A quick look at the 2010 U.S. Census findings for Massachusetts tells a compelling story about the need to invest in our youngest residents. In an aging state whose prosperity depends on a pipeline of skilled, well-educated workers, the burden of sustaining the commonwealth’s future prosperity is resting on fewer small shoulders.
Increasingly, the state’s youngest residents live in Boston and two dozen Gateway Cities, communities with high numbers of children in lower-income families.* These are communities where gaps in opportunity lead to gaps in achievement – and where almost 40% of Bay State children under age 6 now reside.
Here are some highlights:
- Overall, the state’s population grew 3.1% to 6.55 million. However, the number of young children, birth to age 5, fell by almost 38,000 or 7.9% — from 480,422 in 2000 to 442,592 in 2010. The number of school-aged children, 6-18, dropped almost 31,000 or 2.8% — from 1,105,102 in 2000 to 1,074,498 in 2010. Overall, the population of children, birth to 18, in Massachusetts declined 5.4% to 1,517,090.
- At the same time, the median age in Massachusetts rose to 39.1, up from 36.5 in 2000. The number of adults age 50-64 – baby boomers — jumped 35.8% to 1.3 million.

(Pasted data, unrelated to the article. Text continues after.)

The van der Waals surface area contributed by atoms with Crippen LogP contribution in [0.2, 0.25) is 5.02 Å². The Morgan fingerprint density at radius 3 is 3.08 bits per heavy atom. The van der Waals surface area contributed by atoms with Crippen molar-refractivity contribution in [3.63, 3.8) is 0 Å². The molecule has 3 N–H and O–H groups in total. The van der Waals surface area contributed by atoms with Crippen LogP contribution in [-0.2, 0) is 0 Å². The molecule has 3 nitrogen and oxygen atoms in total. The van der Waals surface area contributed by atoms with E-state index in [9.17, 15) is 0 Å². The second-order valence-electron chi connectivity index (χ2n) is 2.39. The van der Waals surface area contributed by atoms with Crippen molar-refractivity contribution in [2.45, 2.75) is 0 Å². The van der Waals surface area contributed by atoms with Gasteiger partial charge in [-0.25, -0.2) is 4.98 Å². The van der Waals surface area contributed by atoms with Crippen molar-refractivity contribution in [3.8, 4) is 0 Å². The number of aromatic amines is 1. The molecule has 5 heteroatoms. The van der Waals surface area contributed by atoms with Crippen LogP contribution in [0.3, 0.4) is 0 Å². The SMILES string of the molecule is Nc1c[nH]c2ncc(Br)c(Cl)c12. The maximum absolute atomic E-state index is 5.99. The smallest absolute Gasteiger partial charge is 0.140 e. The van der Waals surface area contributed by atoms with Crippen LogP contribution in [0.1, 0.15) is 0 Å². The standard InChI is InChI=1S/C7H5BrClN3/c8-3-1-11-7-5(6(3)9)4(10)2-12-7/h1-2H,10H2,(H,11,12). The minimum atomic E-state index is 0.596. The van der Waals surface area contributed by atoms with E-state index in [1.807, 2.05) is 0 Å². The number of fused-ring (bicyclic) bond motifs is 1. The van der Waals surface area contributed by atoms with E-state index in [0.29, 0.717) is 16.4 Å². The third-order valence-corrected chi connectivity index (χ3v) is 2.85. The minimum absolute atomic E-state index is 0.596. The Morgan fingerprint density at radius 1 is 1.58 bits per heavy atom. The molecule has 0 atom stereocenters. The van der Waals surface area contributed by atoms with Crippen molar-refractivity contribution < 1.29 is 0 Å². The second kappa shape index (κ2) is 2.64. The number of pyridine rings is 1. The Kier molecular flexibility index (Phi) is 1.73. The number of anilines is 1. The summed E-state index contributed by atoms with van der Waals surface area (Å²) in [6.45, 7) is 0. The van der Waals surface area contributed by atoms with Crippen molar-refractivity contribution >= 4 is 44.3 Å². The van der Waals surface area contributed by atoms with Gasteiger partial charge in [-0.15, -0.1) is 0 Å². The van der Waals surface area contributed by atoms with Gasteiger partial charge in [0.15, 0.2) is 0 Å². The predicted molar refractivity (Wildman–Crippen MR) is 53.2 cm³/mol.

- Almost four of ten (38.7%) Massachusetts children, birth to age 5, live in Boston or a Gateway City, up from 35.8% in 2000. One-third (33.2%) of the commonwealth’s school-aged children, 6-18, live in Boston or a Gateway City, down from 35.1% in 2000. Overall, 35% of Massachusetts children, birth to 18, live in Boston or a Gateway City.
These numbers begin to tell a sobering story. Research shows that the roots of the achievement gap are evident well before children enter school, and the 2010 Census shows an increasing proportion of the state’s youngest children is concentrated in lower-income communities where the educational and other challenges tend to be greatest.
The commonwealth’s economy is one of the most sophisticated in the nation, and, with a declining population of children, the pipeline supplying it is smaller. Our future prosperity depends on ensuring that all children in the commonwealth are prepared to contribute to our knowledge-based economy.
* State law defines a Gateway City as a municipality with a population that is more than 35,000 and less than 250,000, a median household income that is below the state average, and a proportion of adults with college degrees that is lower than the state average. The 24 Gateway Cities are: Barnstable, Brockton, Chelsea, Chicopee, Everett, Fall River, Fitchburg, Haverhill, Holyoke, Lawrence, Leominster, Lowell, Lynn, Malden, Methuen, New Bedford, Pittsfield, Quincy, Revere, Salem, Springfield, Taunton, Westfield and Worcester.